By Jason Szep
SALT LAKE CITY, Utah - As "Big Love" enters a second season Monday, the HBO series about a fictional polygamous family is inspiring emotions from pride to fury among real polygamists where the show is set in a Salt Lake City suburb.
"There's a certain truth to it," said Anne Wilde, a 71-year-old widow who was part of a family of plural wives for 33 years.
"Here's a family of three wives that lives in the community and they just blend into the neighborhood, although they don't say too much about it."
But Wilde said she blocks her eyes when scenes get intimate and bridles at the show's trademark sexual tension, saying it's too racy for many of the estimated 37,000 fundamentalist Mormons who practice polygamy in Utah and Arizona.
Big Love. Bill Paxton (or Bill Pullman, we can never tell) stars as a Mormon man married to three beautiful women. The show could have easily devolved into a Three’s Company-esque episodic tale of misunderstandings and veiled innuendo. Instead, the show makes the whole affair a down-to-earth look at what it might be like to live next door to your husbands other wives and families. Most of the complaints about the show are that it is somewhat unrealistic. It looks like those knuckleheads in Hollywood sacrificed a bit of veracity to make the story more compelling. How dare they, right? Well at least no one can say that it’s not as good as the book.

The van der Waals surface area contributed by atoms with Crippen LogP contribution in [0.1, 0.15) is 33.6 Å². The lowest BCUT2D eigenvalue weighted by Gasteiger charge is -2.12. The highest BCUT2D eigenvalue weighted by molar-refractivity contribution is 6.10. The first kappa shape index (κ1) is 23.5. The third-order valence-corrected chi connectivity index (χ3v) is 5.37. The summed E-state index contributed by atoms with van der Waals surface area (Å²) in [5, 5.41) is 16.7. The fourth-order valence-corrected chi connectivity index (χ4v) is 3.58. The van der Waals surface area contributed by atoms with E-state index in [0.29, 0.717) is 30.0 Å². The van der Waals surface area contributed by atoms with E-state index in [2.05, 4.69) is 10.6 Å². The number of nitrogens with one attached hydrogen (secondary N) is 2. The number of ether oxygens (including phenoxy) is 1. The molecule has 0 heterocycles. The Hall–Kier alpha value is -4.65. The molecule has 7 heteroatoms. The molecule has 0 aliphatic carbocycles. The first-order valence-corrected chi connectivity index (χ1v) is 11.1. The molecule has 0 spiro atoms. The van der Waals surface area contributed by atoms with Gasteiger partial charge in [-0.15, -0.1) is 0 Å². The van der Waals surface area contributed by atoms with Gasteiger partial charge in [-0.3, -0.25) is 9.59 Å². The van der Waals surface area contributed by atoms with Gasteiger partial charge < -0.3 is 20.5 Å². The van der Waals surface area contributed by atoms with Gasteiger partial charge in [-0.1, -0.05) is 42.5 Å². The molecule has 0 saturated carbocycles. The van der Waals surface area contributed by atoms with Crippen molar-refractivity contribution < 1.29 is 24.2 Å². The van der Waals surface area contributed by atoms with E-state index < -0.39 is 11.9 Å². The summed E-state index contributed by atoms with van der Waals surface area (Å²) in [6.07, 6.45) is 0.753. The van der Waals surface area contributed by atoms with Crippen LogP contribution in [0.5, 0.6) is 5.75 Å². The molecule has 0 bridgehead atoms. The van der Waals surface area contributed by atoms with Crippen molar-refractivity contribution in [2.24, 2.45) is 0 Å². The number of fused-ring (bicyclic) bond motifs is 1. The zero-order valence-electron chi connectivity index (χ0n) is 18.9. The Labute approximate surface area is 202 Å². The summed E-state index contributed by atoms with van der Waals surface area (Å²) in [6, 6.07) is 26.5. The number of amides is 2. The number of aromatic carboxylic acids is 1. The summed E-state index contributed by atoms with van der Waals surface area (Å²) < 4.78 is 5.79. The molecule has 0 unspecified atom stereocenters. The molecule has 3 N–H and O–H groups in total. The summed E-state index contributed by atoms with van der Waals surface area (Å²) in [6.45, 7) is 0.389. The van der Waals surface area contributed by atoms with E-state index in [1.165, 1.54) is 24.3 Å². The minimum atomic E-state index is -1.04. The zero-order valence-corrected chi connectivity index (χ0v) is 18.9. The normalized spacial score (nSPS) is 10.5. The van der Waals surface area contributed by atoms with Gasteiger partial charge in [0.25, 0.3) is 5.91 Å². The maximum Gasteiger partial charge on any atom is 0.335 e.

Speaking of HBO serials, The Sopranos closed last night. Not to give too much away, but the finale was not great, though the final scene was nerve-racking. We’ve never known Journey to be so ominous. No outcome would have really satisfied all of the die-hard fans of the show. David Chase said that he had the ending in mind since the beginning, glad that he stuck to his guns.